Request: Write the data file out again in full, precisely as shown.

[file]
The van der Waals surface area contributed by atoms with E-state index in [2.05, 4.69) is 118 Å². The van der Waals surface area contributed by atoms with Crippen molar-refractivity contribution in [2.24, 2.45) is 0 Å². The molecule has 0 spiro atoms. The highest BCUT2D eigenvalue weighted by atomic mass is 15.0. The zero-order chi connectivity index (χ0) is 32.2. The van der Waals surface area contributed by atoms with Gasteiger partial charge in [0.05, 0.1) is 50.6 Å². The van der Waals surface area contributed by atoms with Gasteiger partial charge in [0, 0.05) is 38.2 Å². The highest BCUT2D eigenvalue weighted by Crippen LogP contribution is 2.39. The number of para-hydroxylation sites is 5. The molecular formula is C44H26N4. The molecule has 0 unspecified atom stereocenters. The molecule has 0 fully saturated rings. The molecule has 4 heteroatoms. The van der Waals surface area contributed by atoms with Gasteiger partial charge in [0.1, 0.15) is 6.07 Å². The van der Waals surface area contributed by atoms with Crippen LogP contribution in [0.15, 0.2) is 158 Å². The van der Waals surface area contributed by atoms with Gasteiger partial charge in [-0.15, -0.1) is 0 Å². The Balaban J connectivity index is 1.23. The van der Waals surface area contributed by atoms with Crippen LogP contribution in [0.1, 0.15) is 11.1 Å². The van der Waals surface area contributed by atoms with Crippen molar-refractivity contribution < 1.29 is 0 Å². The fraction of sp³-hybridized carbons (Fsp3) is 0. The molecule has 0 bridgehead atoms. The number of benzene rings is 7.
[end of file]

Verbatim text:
The van der Waals surface area contributed by atoms with E-state index in [2.05, 4.69) is 118 Å². The van der Waals surface area contributed by atoms with Crippen molar-refractivity contribution in [2.24, 2.45) is 0 Å². The molecule has 0 spiro atoms. The highest BCUT2D eigenvalue weighted by atomic mass is 15.0. The zero-order chi connectivity index (χ0) is 32.2. The van der Waals surface area contributed by atoms with Gasteiger partial charge in [0.05, 0.1) is 50.6 Å². The van der Waals surface area contributed by atoms with Gasteiger partial charge in [0, 0.05) is 38.2 Å². The highest BCUT2D eigenvalue weighted by Crippen LogP contribution is 2.39. The number of para-hydroxylation sites is 5. The molecular formula is C44H26N4. The molecule has 0 unspecified atom stereocenters. The molecule has 0 fully saturated rings. The molecule has 4 heteroatoms. The van der Waals surface area contributed by atoms with Gasteiger partial charge in [0.1, 0.15) is 6.07 Å². The van der Waals surface area contributed by atoms with Crippen LogP contribution in [0.15, 0.2) is 158 Å². The van der Waals surface area contributed by atoms with Gasteiger partial charge in [-0.15, -0.1) is 0 Å². The Balaban J connectivity index is 1.23. The van der Waals surface area contributed by atoms with Crippen LogP contribution in [0.1, 0.15) is 11.1 Å². The van der Waals surface area contributed by atoms with Crippen molar-refractivity contribution < 1.29 is 0 Å². The fraction of sp³-hybridized carbons (Fsp3) is 0. The molecule has 0 bridgehead atoms. The number of benzene rings is 7.